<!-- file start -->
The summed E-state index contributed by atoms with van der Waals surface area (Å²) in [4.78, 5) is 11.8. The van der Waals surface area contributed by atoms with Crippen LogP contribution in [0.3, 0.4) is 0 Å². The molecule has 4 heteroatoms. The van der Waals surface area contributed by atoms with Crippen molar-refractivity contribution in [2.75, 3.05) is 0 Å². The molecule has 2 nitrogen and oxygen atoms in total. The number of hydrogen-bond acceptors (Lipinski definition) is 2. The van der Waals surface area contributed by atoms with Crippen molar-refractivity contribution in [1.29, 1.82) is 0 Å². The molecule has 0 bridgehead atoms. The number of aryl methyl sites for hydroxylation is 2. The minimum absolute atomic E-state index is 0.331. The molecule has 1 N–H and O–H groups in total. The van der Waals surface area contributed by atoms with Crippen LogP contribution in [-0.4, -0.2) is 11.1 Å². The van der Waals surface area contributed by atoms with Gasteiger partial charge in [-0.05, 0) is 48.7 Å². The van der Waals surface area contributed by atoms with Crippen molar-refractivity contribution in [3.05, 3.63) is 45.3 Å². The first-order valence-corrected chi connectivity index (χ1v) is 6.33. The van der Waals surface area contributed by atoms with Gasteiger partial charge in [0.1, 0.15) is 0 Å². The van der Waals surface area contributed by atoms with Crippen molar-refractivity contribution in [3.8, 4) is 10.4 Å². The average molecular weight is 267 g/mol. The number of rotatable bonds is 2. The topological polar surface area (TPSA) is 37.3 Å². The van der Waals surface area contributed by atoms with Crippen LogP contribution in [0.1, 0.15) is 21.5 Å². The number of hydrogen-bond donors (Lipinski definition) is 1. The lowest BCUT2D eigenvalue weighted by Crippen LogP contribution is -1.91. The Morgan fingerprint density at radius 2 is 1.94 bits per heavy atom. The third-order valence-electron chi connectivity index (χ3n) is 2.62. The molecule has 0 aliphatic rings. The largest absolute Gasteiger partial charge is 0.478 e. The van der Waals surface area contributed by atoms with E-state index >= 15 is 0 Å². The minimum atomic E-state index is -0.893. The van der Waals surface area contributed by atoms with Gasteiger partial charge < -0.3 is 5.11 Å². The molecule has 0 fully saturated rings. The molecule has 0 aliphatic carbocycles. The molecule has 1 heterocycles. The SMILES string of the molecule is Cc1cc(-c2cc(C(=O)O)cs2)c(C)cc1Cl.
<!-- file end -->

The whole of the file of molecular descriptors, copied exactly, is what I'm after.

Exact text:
The summed E-state index contributed by atoms with van der Waals surface area (Å²) in [4.78, 5) is 11.8. The van der Waals surface area contributed by atoms with Crippen LogP contribution in [0.3, 0.4) is 0 Å². The molecule has 4 heteroatoms. The van der Waals surface area contributed by atoms with Crippen molar-refractivity contribution in [2.75, 3.05) is 0 Å². The molecule has 2 nitrogen and oxygen atoms in total. The number of hydrogen-bond acceptors (Lipinski definition) is 2. The van der Waals surface area contributed by atoms with Crippen molar-refractivity contribution in [1.29, 1.82) is 0 Å². The molecule has 0 bridgehead atoms. The number of aryl methyl sites for hydroxylation is 2. The minimum absolute atomic E-state index is 0.331. The molecule has 1 N–H and O–H groups in total. The van der Waals surface area contributed by atoms with Crippen LogP contribution in [-0.4, -0.2) is 11.1 Å². The van der Waals surface area contributed by atoms with Gasteiger partial charge in [-0.05, 0) is 48.7 Å². The van der Waals surface area contributed by atoms with Crippen molar-refractivity contribution in [3.05, 3.63) is 45.3 Å². The first-order valence-corrected chi connectivity index (χ1v) is 6.33. The van der Waals surface area contributed by atoms with Gasteiger partial charge in [0.1, 0.15) is 0 Å². The van der Waals surface area contributed by atoms with Crippen molar-refractivity contribution in [3.8, 4) is 10.4 Å². The average molecular weight is 267 g/mol. The number of rotatable bonds is 2. The topological polar surface area (TPSA) is 37.3 Å². The van der Waals surface area contributed by atoms with Crippen LogP contribution in [0.1, 0.15) is 21.5 Å². The number of hydrogen-bond donors (Lipinski definition) is 1. The lowest BCUT2D eigenvalue weighted by Crippen LogP contribution is -1.91. The Morgan fingerprint density at radius 2 is 1.94 bits per heavy atom. The third-order valence-electron chi connectivity index (χ3n) is 2.62. The molecule has 0 aliphatic rings. The largest absolute Gasteiger partial charge is 0.478 e. The van der Waals surface area contributed by atoms with E-state index >= 15 is 0 Å². The minimum atomic E-state index is -0.893. The van der Waals surface area contributed by atoms with Gasteiger partial charge < -0.3 is 5.11 Å². The molecule has 0 fully saturated rings. The molecule has 0 aliphatic carbocycles. The molecule has 1 heterocycles. The SMILES string of the molecule is Cc1cc(-c2cc(C(=O)O)cs2)c(C)cc1Cl.